In 1996, Jani Bodell chose not to purchase a “really cool” poster because she and her husband were about to spend a lot of money remodeling their home in the Western Suburbs. The decision helped launch her artistic career.
“It was, like, a Toulouse Lautrec,” she remembers. “I thought, you know, it can’t be that difficult to reproduce.”
Today, she paints originals, re-creations and a variety of portraits — including dogs as well as people — from her New Eastside home. The work is sold online and in galleries throughout Greater Chicago.
Wielding a technique that she had developed with the help of her mother — an artist who taught semiprivate art classes in the family’s Chicago Heights home — Ms. Bodell not only made a striking re-creation of the Lautrec poster, but she also began selling similar works in a River North gallery.
“A friend told me about this place called Penny & Gentle in the Merchandise Mart,” she explains. “They had artists who would reproduce Picassos, Rembrandts, whatever. The first one I sold was Lautrec’s Ambassador.”
It wasn’t long before she developed her own clientele.
“A friend of a friend approached me and said, ‘I’d really like you to do a Mary Cosset of two little blonde girls on a beach.’” Ms. Bodell explains. “She said, ‘Just make the girls dark-haired.’ It turned out great.”
Over the next several years, her commissions grew to include paintings of people’s homes and traditional landscapes of the French countryside. Many of them were completed for Pour La Maison, a gallery in Naperville.
Her repertoire grew during the same time, and last year a portion of it literally went to the dogs. From the corner of an apartment overlooking the lake in the Harbor Point Tower, where she moved last April, Ms. Bodell has developed a canine oeuvre that has gained popularity throughout the neighborhood.
“I do dog portraits,” she explains. “I love watching them come to life.”
Consulting with owners and, if possible, meeting their four-legged loved ones before committing anything to canvas, she portrays man and woman’s best friends in works that range from realistic to “fun and funky.”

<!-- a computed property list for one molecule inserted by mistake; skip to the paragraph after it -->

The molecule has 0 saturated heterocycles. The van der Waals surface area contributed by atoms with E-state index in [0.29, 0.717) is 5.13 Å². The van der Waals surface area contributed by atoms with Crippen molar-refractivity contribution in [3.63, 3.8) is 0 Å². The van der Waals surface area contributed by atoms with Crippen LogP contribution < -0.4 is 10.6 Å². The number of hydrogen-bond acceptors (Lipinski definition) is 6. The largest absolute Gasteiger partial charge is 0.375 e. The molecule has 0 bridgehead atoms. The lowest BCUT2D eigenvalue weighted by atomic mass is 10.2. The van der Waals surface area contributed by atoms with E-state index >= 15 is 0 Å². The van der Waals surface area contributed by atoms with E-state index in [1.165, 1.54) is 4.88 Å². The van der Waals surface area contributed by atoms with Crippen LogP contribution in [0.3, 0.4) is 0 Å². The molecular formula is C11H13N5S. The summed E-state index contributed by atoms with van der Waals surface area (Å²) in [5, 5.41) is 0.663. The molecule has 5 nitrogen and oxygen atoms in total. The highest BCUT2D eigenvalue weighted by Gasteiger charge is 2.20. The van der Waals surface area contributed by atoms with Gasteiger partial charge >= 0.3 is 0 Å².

“I always recommend a little bit smaller for the more realistic dog because you can put it anywhere — a shelf, a wall, the kitchen,” she explains. “If it’s more contemporary, we can go larger.”
The inspiration came by way of her dog walker, AJ, who made a suggestion one day when he came to pick up her two-and-a-half-year-old Cockapoo, Ellie.
“He said, ‘you have to do dog portraits,’” Ms. Bodell explains. “There are so many people in our area who have dogs. They love their dogs as much as they love their kids.”
Ellie is much too mischievous to sit for a portrait — “she’s like a two-and-a-half-year-old puppy,” says Ms. Bodell — but she critiques her owner’s work in a way that only a dog lover can understand.
“I’m sitting on my sofa and she starts barking at my easel,” explains Ms. Bodell. “She walks over, looks at it, and walks away. That’s the best compliment I’ve ever received on my painting.”
Although Ms. Bodell’s husband passed away from Leukemia in 2009, her best friend lives right next door and she suspects that her children — a college-bound daughter and a college graduate son — will be happy to visit.
“My kids both walked into the apartment and they’re like, ‘oh yeah, we could live here.’”